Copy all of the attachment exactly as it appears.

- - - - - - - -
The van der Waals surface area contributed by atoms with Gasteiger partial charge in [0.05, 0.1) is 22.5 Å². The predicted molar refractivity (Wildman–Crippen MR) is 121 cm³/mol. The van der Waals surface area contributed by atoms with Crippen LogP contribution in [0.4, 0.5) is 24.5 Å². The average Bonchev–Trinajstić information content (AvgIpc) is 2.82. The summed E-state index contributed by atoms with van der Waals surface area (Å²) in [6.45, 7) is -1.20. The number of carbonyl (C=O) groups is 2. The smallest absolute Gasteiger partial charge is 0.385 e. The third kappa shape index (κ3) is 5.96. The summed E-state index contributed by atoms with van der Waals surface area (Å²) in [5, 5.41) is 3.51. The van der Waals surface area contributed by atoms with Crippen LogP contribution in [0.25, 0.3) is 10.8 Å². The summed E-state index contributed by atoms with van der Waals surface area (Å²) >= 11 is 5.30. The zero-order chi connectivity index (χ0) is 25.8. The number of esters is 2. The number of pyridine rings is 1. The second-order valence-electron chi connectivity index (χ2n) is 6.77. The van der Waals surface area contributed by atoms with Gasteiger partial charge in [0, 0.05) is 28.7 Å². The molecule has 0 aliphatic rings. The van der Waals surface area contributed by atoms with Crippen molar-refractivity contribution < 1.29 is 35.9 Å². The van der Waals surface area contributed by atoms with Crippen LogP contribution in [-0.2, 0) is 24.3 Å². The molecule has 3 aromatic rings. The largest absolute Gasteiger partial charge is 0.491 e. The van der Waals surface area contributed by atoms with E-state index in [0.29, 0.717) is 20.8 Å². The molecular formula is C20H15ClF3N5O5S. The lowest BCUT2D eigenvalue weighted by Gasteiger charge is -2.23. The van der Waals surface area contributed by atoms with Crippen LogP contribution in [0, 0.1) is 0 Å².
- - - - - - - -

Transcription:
The van der Waals surface area contributed by atoms with Gasteiger partial charge in [0.05, 0.1) is 22.5 Å². The predicted molar refractivity (Wildman–Crippen MR) is 121 cm³/mol. The van der Waals surface area contributed by atoms with Crippen LogP contribution in [0.4, 0.5) is 24.5 Å². The average Bonchev–Trinajstić information content (AvgIpc) is 2.82. The summed E-state index contributed by atoms with van der Waals surface area (Å²) in [6.45, 7) is -1.20. The number of carbonyl (C=O) groups is 2. The smallest absolute Gasteiger partial charge is 0.385 e. The third kappa shape index (κ3) is 5.96. The summed E-state index contributed by atoms with van der Waals surface area (Å²) in [5, 5.41) is 3.51. The van der Waals surface area contributed by atoms with Crippen LogP contribution in [0.25, 0.3) is 10.8 Å². The summed E-state index contributed by atoms with van der Waals surface area (Å²) >= 11 is 5.30. The zero-order chi connectivity index (χ0) is 25.8. The number of esters is 2. The number of pyridine rings is 1. The second-order valence-electron chi connectivity index (χ2n) is 6.77. The van der Waals surface area contributed by atoms with Gasteiger partial charge in [0, 0.05) is 28.7 Å². The molecule has 0 aliphatic rings. The van der Waals surface area contributed by atoms with Crippen molar-refractivity contribution < 1.29 is 35.9 Å². The van der Waals surface area contributed by atoms with Crippen LogP contribution in [-0.2, 0) is 24.3 Å². The molecule has 3 aromatic rings. The largest absolute Gasteiger partial charge is 0.491 e. The van der Waals surface area contributed by atoms with E-state index in [0.29, 0.717) is 20.8 Å². The molecular formula is C20H15ClF3N5O5S. The lowest BCUT2D eigenvalue weighted by Gasteiger charge is -2.23. The van der Waals surface area contributed by atoms with Crippen LogP contribution in [0, 0.1) is 0 Å².